Written by Shayda Windle
When Alex Carr was invited to a Twilight Polo match at Great Meadow arena a few years ago, she wasn’t quite sure what to expect. Twilight Polo is nothing new to Northern Virginia, but it took a while before becoming the attraction that brings thousands of visitors to The Plains today.
Carr had never been to a polo match before and was excited about the opportunity to try something new with a group of friends. At the match, Carr’s friend had front row seats, an exciting place to be for anyone, especially someone new to the sport.
“We were ringside and as the horses came running towards the rail, I found myself pulling my fingers up because they were so close,” she said. “Watching the match go deep into the evening made it even more exciting.”
As a watercolor artist with a degree in fine art from Wellesley College, Carr has always had an eye for beauty of all forms, so she made sure to grab her new camera to capture all she could before leaving that afternoon. Although she was still learning how to use it, Carr attempted to take as many pictures as possible before the sun went down, continuing well into the evening.
Because of the shutter speed, many of the pictures came out blurry, and at first, she was a bit disappointed. “A photograph has the power to record what’s happening in exquisite detail, allowing others to see what we see,” she said. “I wasn’t sure I had done a good job capturing the energy and movement because the images were so fuzzy.”
A few years later, the Artists in Middleburg (AiM), a nonprofit organization whose mission is to nurture and provide arts educational opportunities for all, decided to hold a “Horse in Sport” exhibit. As a member of AiM, Carr was intrigued by the theme of the exhibit and thought the timing couldn’t be better to revisit the photos she had taken from the Twilight match she had attended at Great Meadow.
Carr pulled out her camera and looked at the photos again — this time in a completely new light. “I began going through the blurry images and started seeing them in new ways,” she said. “The turning and pivoting that I was able to capture on camera gave me so many ideas about new ways to use watercolor that I’d never experimented with before. With that, I went off to recreate some of the most memorable pictures from that evening.”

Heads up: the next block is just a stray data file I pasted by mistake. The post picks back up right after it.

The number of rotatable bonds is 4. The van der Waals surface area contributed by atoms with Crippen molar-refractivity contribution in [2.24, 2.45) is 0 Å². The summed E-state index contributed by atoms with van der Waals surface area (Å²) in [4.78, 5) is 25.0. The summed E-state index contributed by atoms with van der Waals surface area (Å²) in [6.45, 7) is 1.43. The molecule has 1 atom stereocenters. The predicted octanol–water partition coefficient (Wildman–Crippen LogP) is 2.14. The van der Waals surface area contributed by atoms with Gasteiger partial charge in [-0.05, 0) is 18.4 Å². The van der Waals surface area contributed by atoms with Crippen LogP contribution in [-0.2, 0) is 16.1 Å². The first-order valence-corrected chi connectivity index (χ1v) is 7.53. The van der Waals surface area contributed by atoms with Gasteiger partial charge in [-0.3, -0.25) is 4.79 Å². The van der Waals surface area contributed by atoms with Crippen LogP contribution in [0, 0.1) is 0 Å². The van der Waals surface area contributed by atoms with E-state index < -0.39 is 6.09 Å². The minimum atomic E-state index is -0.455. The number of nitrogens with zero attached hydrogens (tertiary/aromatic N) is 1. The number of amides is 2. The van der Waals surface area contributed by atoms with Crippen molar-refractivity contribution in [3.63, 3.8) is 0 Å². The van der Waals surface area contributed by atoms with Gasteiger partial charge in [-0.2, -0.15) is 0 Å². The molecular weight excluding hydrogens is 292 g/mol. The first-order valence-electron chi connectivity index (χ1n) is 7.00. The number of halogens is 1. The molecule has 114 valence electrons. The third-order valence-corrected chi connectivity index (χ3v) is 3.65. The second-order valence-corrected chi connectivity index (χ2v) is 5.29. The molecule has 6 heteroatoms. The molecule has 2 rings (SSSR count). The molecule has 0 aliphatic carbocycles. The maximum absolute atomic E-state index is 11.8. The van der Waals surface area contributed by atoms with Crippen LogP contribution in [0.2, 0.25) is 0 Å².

Carr’s series, titled “The Polo Match,” includes five mesmerizing watercolor paintings that depict something many watercolor artists are unable to do: energy and movement at night. Her art was juried and put on exhibit at AiM, with one selling during the show. The four others are currently available and can be purchased through her website at alexcarr.com.
“As a painter, I’m completely in love with the transparency, luminosity, and the textural possibilities of watercolor,” Carr said. “The fluid movement and organic patterns that watercolor creates as it swims and dances through water can result in the most elegant, magical, and breathtakingly beautiful effects.” “The Polo Match” series certainly does not disappoint.
When asked about her love of art and the reason she continues to paint, she said, “Art connects us on a level that can transcend our outward differences. Maybe if we can feel what someone else feels, before we know their political stance, social status, race, gender, job title, or other external criteria that we use to judge people, maybe we can find a way to live and work together with mutual compassion and respect.”
She leaves us with this final thought: “Through art, we might even create a better, kinder world. Art gives me hope.” During these times of uncertainty and civil unrest, we couldn’t agree more. ML
This article first appeared in the July 2020 issue of Middleburg Life.